Goodreads: Of Salt and Shore
Source: ARC from Edelweiss
Published: October 13, 2020 by Charlesbridge (first published March 2017)
Every night, Lampie lights the lighthouse lantern for her father, who has trouble with the stairs due to a bad leg. One night, however, she forgets. The ship that foundered on the rocks will have to be paid for. And so Lampie is placed as a servant in the Black House, a mysterious mansion where a monster is said to live. But the monster is not what Lampie was expecting.
Of Salt and Shore is a haunting story that imagines what happens after the events of “The Little Mermaid.” Young Lampie, daughter to the lighthouse keeper, is sent to work at the Admiral’s house after one night when the lighthouse lamp is not lit and a ship founders upon the rocks. She fears the monster rumored to live within, but soon discovers that the monster is not what it seems. As she befriends the Admiral’s son and his servants, Lampie starts to bring life back to the house. But not everyone in town is as welcoming as Lampie, and their fear could ruin everything Lampie has worked to gain. Of Salt and Shore is a beautiful tale of processing loss, finding friendship, and creating hope. Lovers of fairy tales will be spellbound by its magic.
It is rare to find a novel based on a fairy tale that feels as enchanting as the original. Annet Schaap, however, has created a story that possesses that ineffable something— that hint of the supernatural, that haunting taste of bittersweet, that feeling that things will never be fully explained and never should be. The magic is in the not knowing. That magic is in what is. Of Salt and Shore pulls readers into a world where mermaids and pirates coexist side by side with ordinary life–and it makes such a world seem both wholly possible and wholly desirable. Who wouldn’t want to return to Lampie’s world again and again?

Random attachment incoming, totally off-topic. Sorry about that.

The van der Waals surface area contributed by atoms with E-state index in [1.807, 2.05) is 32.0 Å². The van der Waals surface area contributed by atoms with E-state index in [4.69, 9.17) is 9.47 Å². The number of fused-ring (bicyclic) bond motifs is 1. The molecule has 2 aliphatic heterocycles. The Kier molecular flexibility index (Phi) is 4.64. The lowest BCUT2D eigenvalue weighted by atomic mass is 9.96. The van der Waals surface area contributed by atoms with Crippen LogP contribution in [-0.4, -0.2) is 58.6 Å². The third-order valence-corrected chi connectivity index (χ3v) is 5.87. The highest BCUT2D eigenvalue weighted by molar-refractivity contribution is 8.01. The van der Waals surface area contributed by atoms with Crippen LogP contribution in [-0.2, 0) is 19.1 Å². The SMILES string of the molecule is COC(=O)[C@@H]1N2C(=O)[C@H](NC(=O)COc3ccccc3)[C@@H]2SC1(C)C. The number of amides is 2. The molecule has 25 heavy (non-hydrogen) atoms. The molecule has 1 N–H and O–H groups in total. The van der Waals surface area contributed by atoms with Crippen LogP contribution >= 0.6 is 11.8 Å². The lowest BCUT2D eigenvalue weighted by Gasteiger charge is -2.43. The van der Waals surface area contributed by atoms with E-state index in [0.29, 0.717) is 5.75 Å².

Laura Watkinson’s effortless translation helps that world come to life. The prose not only flows smoothly, but also feels completely natural. I can imagine many a reader finishing the book without ever realizing it has been translated at all. This is a testament to Watkinson’s skill, of course, but also a great gift to Schaap’s work, helping it reach a wider readership who can fall in love with her story and its characters.
If you love retold fairy tales, if you love mermaids, if you love worlds where the fantastic and the everyday intertwine–then this book is for you. Of Salt and Shore promises magic–and it delivers.